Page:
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As he walked up the 18th fairway at Royal Portrush on Friday – the final time he will do so at an Open Championship – Tom Lehman began to cry.

He put his arm around his caddie – his son, Thomas Jr. He told him he loved him and that he hoped that one day their roles would be reversed. In that manly way that seems a relic of another time, he pawed his face embarrassedly, as though he were doing something wrong.

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Tom Lehman walks off the 18th hole with his caddie, his son, Thomas Jr., after the first round on Thursday of the 2019 British Open.ME/Getty Images

“I did everything in my power not to start bawling,” Lehman said, still close to weeping a half-hour later. “I mostly succeeded.”

Lehman, 60, is in the final year of the exemption he earned by winning this tournament in 1996. He is no longer playing well enough to qualify for majors on his own.

Since that Open victory was his only one in a major, this is it. It’s over.

By the time a pro gets to the end, he has often let go of the big memories. It’s not holding the trophy they remember.

It is instead those little moments that punctuate all grand experiences and, in hindsight, make them real. We all know this feeling. Something someone said or the way she looked at you.

From the distance of a quarter century, Lehman remembers Kevin Boyles (at least, he’s pretty sure that was his name). Boyles was the police officer assigned to act as his body man during the ’96 Open, held that year at Royal Lytham.

As Lehman recalls it, Boyles was with him everywhere that week. From the moment he got out of his car in the morning to the walk back to it in the evening, Boyles was alongside.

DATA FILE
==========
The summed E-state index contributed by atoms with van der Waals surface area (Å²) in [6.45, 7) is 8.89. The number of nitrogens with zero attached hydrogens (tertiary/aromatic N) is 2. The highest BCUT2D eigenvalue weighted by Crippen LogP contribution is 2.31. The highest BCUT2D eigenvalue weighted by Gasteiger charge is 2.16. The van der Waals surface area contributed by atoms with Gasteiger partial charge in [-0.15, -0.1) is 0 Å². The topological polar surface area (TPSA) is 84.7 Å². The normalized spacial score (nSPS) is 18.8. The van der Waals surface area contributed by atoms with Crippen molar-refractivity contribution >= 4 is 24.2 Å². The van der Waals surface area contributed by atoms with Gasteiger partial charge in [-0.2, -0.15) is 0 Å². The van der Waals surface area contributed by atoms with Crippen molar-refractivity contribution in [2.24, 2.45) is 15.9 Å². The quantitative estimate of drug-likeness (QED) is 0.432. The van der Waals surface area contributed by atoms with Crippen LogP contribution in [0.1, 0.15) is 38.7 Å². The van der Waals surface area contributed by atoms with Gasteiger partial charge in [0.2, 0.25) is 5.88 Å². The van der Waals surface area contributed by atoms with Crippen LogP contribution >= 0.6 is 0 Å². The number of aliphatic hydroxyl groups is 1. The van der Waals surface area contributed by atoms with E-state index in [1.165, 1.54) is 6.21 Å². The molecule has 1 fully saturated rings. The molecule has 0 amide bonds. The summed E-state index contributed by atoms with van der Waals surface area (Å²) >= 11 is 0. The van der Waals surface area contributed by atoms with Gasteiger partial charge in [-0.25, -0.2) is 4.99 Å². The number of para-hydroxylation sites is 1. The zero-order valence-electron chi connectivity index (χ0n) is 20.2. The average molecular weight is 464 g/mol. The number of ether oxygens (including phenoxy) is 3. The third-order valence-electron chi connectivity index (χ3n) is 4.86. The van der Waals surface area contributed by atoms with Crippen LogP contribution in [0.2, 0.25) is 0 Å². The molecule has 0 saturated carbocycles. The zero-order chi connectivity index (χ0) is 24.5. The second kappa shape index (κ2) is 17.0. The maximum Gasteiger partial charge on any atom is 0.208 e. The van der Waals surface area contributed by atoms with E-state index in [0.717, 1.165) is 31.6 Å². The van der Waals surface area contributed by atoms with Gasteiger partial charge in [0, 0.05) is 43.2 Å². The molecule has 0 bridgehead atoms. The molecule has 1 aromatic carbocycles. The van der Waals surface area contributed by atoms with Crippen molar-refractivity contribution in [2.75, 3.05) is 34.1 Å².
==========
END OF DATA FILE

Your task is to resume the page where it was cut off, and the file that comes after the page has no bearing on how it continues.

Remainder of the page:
They became friendly in that intense way you sometimes do with people you know for only a short time and will never see again. Afterward, the pair swapped hats – a winner’s ballcap for a copper’s helmet. Lehman still has that souvenir.

As he hit his approach at 18 that Sunday, the crowds swarmed onto the course and surrounded the green. They were still allowed to do that in those days.

Boyles got in front of Lehman. The policeman reached back, roughly grabbed hold of the man who was then the best golfer in the world and began plowing through. After a short struggle, the pair popped out in front of the green.

Lehman saw his ball sitting up there. The tournament was waiting to be won and his life was waiting to be changed.

But before that happened, Boyles put an arm around Lehman’s shoulder and said in a sing-songy Lancashire accent: “Aye Tom, we’ve been through a lot … together, but now you’re on your own.”

There weren’t a lot of people there to hear Lehman recount his favourite story from The Open. Four or five. Lehman has been yesterday’s news for many years. But those who were enjoyed hearing it told nearly as much as Lehman wanted to tell it. He laughed and then he almost cried again.